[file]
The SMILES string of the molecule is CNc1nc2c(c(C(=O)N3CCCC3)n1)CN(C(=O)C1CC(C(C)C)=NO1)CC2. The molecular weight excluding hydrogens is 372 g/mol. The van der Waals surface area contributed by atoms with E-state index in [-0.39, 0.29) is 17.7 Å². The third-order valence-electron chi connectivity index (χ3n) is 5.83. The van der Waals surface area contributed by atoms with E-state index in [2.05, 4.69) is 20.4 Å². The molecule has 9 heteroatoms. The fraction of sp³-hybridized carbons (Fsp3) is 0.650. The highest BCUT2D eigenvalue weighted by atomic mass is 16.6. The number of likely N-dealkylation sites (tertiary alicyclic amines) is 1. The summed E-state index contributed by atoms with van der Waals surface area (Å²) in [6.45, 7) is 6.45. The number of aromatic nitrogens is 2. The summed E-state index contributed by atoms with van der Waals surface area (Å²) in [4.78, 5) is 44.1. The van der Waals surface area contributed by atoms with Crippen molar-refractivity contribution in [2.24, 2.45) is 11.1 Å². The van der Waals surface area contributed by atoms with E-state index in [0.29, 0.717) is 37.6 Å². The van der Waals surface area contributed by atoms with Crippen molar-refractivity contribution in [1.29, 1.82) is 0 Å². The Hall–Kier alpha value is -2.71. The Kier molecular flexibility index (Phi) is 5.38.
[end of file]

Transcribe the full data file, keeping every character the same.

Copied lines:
The SMILES string of the molecule is CNc1nc2c(c(C(=O)N3CCCC3)n1)CN(C(=O)C1CC(C(C)C)=NO1)CC2. The molecular weight excluding hydrogens is 372 g/mol. The van der Waals surface area contributed by atoms with E-state index in [-0.39, 0.29) is 17.7 Å². The third-order valence-electron chi connectivity index (χ3n) is 5.83. The van der Waals surface area contributed by atoms with E-state index in [2.05, 4.69) is 20.4 Å². The molecule has 9 heteroatoms. The fraction of sp³-hybridized carbons (Fsp3) is 0.650. The highest BCUT2D eigenvalue weighted by atomic mass is 16.6. The number of likely N-dealkylation sites (tertiary alicyclic amines) is 1. The summed E-state index contributed by atoms with van der Waals surface area (Å²) in [6.45, 7) is 6.45. The number of aromatic nitrogens is 2. The summed E-state index contributed by atoms with van der Waals surface area (Å²) in [4.78, 5) is 44.1. The van der Waals surface area contributed by atoms with Crippen molar-refractivity contribution in [2.24, 2.45) is 11.1 Å². The van der Waals surface area contributed by atoms with E-state index in [0.29, 0.717) is 37.6 Å². The van der Waals surface area contributed by atoms with Crippen molar-refractivity contribution in [1.29, 1.82) is 0 Å². The Hall–Kier alpha value is -2.71. The Kier molecular flexibility index (Phi) is 5.38.